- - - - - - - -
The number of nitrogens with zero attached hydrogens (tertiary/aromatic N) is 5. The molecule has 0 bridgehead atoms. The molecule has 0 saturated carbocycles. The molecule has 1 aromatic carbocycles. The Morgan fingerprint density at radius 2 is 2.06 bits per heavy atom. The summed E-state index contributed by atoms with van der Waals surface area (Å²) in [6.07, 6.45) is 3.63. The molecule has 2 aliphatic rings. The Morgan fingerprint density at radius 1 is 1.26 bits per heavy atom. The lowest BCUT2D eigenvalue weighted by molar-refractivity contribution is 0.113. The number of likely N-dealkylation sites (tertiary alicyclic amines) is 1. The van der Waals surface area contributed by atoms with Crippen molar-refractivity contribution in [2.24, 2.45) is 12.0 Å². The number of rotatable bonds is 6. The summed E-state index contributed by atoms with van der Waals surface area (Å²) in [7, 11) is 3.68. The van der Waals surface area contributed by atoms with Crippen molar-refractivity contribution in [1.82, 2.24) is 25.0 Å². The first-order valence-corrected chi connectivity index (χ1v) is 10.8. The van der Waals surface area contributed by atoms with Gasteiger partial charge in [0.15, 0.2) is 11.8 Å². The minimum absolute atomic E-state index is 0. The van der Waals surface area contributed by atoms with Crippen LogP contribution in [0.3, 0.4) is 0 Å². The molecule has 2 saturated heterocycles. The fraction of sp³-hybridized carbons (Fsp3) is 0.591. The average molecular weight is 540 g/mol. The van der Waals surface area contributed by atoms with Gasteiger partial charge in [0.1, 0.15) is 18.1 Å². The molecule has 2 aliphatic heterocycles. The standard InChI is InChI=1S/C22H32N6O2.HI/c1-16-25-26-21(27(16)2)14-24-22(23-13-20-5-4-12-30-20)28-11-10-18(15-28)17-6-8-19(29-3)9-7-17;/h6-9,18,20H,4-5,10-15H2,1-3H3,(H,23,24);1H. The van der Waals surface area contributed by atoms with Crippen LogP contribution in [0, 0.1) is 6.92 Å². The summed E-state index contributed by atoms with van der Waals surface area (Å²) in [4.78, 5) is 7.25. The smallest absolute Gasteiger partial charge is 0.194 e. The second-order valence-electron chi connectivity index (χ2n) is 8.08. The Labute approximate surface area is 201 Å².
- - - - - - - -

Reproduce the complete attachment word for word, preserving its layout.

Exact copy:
The number of nitrogens with zero attached hydrogens (tertiary/aromatic N) is 5. The molecule has 0 bridgehead atoms. The molecule has 0 saturated carbocycles. The molecule has 1 aromatic carbocycles. The Morgan fingerprint density at radius 2 is 2.06 bits per heavy atom. The summed E-state index contributed by atoms with van der Waals surface area (Å²) in [6.07, 6.45) is 3.63. The molecule has 2 aliphatic rings. The Morgan fingerprint density at radius 1 is 1.26 bits per heavy atom. The lowest BCUT2D eigenvalue weighted by molar-refractivity contribution is 0.113. The number of likely N-dealkylation sites (tertiary alicyclic amines) is 1. The van der Waals surface area contributed by atoms with Crippen molar-refractivity contribution in [2.24, 2.45) is 12.0 Å². The number of rotatable bonds is 6. The summed E-state index contributed by atoms with van der Waals surface area (Å²) in [7, 11) is 3.68. The van der Waals surface area contributed by atoms with Crippen molar-refractivity contribution in [1.82, 2.24) is 25.0 Å². The first-order valence-corrected chi connectivity index (χ1v) is 10.8. The van der Waals surface area contributed by atoms with Gasteiger partial charge in [0.15, 0.2) is 11.8 Å². The minimum absolute atomic E-state index is 0. The van der Waals surface area contributed by atoms with Crippen LogP contribution in [0.3, 0.4) is 0 Å². The molecule has 2 saturated heterocycles. The fraction of sp³-hybridized carbons (Fsp3) is 0.591. The average molecular weight is 540 g/mol. The van der Waals surface area contributed by atoms with Gasteiger partial charge in [0.1, 0.15) is 18.1 Å². The molecule has 2 aliphatic heterocycles. The standard InChI is InChI=1S/C22H32N6O2.HI/c1-16-25-26-21(27(16)2)14-24-22(23-13-20-5-4-12-30-20)28-11-10-18(15-28)17-6-8-19(29-3)9-7-17;/h6-9,18,20H,4-5,10-15H2,1-3H3,(H,23,24);1H. The van der Waals surface area contributed by atoms with Crippen LogP contribution in [0, 0.1) is 6.92 Å². The summed E-state index contributed by atoms with van der Waals surface area (Å²) in [4.78, 5) is 7.25. The smallest absolute Gasteiger partial charge is 0.194 e. The second-order valence-electron chi connectivity index (χ2n) is 8.08. The Labute approximate surface area is 201 Å².